Recently, I was interviewed on Executive Leaders Radio, a popular Philadelphia-based program spotlighting C-Suite executives, aired locally and also accessed online. In the pre-meeting leading up to the interview, the host wanted to discuss my background, including what it was like growing up and how I became who I am today.
I was a bit surprised by this since I was prepared to discuss the usual leadership concepts about culture, client service, being cutting edge from technological standpoint and keeping the firm competitive and relevant in our market place. His questions forced me to think about the past… in a hurry. This for me was a little difficult since I am always focused on projecting into the future about what’s next and how to stay ahead of the curve both personally and professionally.
Since the interview, I’ve thought more deeply about how all of our past experiences build up to not only who we are today, but also how these experiences influence our decisions and if there is any bias built into our decision making process, which can be both good and bad. I think in the end we need to not live in our past or dwell upon it, but own it. Accept it. Respect where we come from, and recognize that it is important on how we choose to move forward.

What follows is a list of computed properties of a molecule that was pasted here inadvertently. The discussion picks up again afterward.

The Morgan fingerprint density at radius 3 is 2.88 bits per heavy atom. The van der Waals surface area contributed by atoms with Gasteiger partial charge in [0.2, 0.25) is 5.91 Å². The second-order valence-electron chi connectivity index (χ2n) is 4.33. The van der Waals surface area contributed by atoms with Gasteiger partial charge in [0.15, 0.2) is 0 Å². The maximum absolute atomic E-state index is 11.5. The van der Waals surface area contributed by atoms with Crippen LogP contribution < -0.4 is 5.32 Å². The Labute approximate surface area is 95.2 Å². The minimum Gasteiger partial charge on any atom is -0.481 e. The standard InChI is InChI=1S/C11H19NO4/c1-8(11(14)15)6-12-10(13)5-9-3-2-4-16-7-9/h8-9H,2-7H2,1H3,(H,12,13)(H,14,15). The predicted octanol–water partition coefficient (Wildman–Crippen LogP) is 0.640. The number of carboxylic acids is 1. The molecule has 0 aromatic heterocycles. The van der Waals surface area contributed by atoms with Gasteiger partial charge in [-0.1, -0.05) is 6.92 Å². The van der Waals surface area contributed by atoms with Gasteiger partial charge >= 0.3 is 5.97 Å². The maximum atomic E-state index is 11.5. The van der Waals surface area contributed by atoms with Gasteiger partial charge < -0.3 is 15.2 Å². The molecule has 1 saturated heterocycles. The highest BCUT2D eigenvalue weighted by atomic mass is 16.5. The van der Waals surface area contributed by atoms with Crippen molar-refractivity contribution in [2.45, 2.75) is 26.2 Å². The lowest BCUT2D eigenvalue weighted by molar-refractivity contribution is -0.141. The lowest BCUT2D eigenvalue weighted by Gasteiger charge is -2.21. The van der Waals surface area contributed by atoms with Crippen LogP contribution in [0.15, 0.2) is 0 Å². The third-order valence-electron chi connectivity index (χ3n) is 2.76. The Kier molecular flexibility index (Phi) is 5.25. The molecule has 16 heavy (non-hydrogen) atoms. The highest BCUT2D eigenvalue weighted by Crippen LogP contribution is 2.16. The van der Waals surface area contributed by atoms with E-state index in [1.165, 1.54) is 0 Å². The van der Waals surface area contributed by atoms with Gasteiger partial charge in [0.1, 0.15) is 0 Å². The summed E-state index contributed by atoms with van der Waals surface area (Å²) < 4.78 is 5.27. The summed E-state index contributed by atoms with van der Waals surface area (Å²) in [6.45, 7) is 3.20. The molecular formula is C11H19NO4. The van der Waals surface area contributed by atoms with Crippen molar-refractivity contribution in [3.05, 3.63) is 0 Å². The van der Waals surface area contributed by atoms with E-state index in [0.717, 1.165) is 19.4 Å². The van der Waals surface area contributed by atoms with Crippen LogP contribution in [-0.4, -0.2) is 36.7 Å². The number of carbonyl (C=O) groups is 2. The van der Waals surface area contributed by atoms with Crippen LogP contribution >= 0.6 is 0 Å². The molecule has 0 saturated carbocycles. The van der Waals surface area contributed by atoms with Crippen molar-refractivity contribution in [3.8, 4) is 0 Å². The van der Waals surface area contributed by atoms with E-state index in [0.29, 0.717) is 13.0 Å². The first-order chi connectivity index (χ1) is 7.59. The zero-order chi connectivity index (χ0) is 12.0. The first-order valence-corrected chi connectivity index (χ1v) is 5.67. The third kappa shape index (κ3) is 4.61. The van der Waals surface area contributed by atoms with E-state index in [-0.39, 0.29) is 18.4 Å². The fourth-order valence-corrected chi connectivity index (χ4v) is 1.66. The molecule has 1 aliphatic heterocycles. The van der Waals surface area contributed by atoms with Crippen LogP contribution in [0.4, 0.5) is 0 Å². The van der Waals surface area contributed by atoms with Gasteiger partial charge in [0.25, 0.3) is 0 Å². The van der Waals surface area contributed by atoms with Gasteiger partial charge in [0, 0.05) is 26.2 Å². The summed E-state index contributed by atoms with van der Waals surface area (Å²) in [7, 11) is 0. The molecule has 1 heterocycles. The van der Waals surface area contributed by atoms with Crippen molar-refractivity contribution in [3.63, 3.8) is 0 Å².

From this perspective, we can become better leaders. Recognizing and embracing our past provides the opportunity to understand the basis behind our strengths and our weaknesses. And good leaders will surround themselves with those people who can help compensate for those weaknesses. Having this understanding should also make us better listeners when we are in the midst of a decision of which we are not the most comfortable.
If you have time, you can listen to the interview at http://220.127.116.11/hagaman-bill-2866.aspx. My portion is at the 14min mark.